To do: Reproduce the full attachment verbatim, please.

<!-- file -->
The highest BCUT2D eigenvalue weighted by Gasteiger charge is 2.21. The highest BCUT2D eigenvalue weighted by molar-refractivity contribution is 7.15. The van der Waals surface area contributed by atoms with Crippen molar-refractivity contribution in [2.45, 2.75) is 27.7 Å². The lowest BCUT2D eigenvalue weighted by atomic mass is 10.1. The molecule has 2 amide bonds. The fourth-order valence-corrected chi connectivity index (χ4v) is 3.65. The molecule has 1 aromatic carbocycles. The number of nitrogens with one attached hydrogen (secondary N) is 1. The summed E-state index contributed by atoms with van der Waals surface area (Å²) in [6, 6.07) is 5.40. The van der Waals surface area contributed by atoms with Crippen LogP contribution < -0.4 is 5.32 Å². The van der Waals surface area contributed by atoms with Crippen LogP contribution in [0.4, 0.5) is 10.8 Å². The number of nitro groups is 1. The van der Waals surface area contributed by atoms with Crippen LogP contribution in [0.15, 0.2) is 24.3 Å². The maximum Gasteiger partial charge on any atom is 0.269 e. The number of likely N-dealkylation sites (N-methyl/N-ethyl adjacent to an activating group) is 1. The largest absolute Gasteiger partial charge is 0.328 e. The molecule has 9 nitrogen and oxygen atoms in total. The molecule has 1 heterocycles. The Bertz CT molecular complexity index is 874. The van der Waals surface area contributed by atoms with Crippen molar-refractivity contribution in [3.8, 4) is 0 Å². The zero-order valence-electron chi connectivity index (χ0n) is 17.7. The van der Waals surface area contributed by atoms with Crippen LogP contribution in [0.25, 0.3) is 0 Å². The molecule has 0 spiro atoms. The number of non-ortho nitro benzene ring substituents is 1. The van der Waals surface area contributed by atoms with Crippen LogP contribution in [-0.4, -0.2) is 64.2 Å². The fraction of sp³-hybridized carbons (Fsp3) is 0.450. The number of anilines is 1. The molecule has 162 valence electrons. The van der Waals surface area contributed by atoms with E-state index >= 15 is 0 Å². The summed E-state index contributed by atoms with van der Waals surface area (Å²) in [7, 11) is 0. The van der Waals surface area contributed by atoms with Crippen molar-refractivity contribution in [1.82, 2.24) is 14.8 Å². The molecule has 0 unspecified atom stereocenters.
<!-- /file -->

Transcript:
The highest BCUT2D eigenvalue weighted by Gasteiger charge is 2.21. The highest BCUT2D eigenvalue weighted by molar-refractivity contribution is 7.15. The van der Waals surface area contributed by atoms with Crippen molar-refractivity contribution in [2.45, 2.75) is 27.7 Å². The lowest BCUT2D eigenvalue weighted by atomic mass is 10.1. The molecule has 2 amide bonds. The fourth-order valence-corrected chi connectivity index (χ4v) is 3.65. The molecule has 1 aromatic carbocycles. The number of nitrogens with one attached hydrogen (secondary N) is 1. The summed E-state index contributed by atoms with van der Waals surface area (Å²) in [6, 6.07) is 5.40. The van der Waals surface area contributed by atoms with Crippen LogP contribution < -0.4 is 5.32 Å². The van der Waals surface area contributed by atoms with Crippen LogP contribution in [0.4, 0.5) is 10.8 Å². The number of nitro groups is 1. The van der Waals surface area contributed by atoms with Crippen LogP contribution in [0.15, 0.2) is 24.3 Å². The maximum Gasteiger partial charge on any atom is 0.269 e. The number of likely N-dealkylation sites (N-methyl/N-ethyl adjacent to an activating group) is 1. The largest absolute Gasteiger partial charge is 0.328 e. The molecule has 9 nitrogen and oxygen atoms in total. The molecule has 1 heterocycles. The Bertz CT molecular complexity index is 874. The van der Waals surface area contributed by atoms with Crippen molar-refractivity contribution in [3.8, 4) is 0 Å². The zero-order valence-electron chi connectivity index (χ0n) is 17.7. The van der Waals surface area contributed by atoms with Crippen LogP contribution in [0.25, 0.3) is 0 Å². The molecule has 0 spiro atoms. The number of non-ortho nitro benzene ring substituents is 1. The van der Waals surface area contributed by atoms with Crippen LogP contribution in [-0.4, -0.2) is 64.2 Å². The fraction of sp³-hybridized carbons (Fsp3) is 0.450. The number of anilines is 1. The molecule has 162 valence electrons. The van der Waals surface area contributed by atoms with E-state index >= 15 is 0 Å². The summed E-state index contributed by atoms with van der Waals surface area (Å²) in [7, 11) is 0. The van der Waals surface area contributed by atoms with Crippen molar-refractivity contribution in [1.82, 2.24) is 14.8 Å². The molecule has 0 unspecified atom stereocenters.